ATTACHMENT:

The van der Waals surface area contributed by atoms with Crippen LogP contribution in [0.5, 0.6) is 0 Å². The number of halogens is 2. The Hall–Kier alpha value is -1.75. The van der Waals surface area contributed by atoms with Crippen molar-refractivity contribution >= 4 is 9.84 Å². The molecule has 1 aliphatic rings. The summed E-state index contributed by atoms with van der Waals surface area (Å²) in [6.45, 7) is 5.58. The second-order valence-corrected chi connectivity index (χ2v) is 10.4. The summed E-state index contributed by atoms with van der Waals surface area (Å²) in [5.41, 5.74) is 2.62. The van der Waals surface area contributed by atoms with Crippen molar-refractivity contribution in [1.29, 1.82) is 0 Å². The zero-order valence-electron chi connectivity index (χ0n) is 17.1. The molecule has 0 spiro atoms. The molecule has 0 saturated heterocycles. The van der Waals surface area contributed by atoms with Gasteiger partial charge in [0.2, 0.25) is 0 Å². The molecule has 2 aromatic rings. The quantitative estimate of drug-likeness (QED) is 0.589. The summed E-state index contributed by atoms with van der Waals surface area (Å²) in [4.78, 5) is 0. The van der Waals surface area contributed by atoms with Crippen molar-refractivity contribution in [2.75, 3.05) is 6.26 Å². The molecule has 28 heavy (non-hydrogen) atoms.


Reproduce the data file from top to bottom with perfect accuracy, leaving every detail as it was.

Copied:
The van der Waals surface area contributed by atoms with Crippen LogP contribution in [0.5, 0.6) is 0 Å². The number of halogens is 2. The Hall–Kier alpha value is -1.75. The van der Waals surface area contributed by atoms with Crippen molar-refractivity contribution >= 4 is 9.84 Å². The molecule has 1 aliphatic rings. The summed E-state index contributed by atoms with van der Waals surface area (Å²) in [6.45, 7) is 5.58. The second-order valence-corrected chi connectivity index (χ2v) is 10.4. The summed E-state index contributed by atoms with van der Waals surface area (Å²) in [5.41, 5.74) is 2.62. The van der Waals surface area contributed by atoms with Crippen molar-refractivity contribution in [1.29, 1.82) is 0 Å². The zero-order valence-electron chi connectivity index (χ0n) is 17.1. The molecule has 0 spiro atoms. The molecule has 0 saturated heterocycles. The van der Waals surface area contributed by atoms with Gasteiger partial charge in [0.2, 0.25) is 0 Å². The molecule has 2 aromatic rings. The quantitative estimate of drug-likeness (QED) is 0.589. The summed E-state index contributed by atoms with van der Waals surface area (Å²) in [4.78, 5) is 0. The van der Waals surface area contributed by atoms with Crippen molar-refractivity contribution in [2.75, 3.05) is 6.26 Å². The molecule has 28 heavy (non-hydrogen) atoms.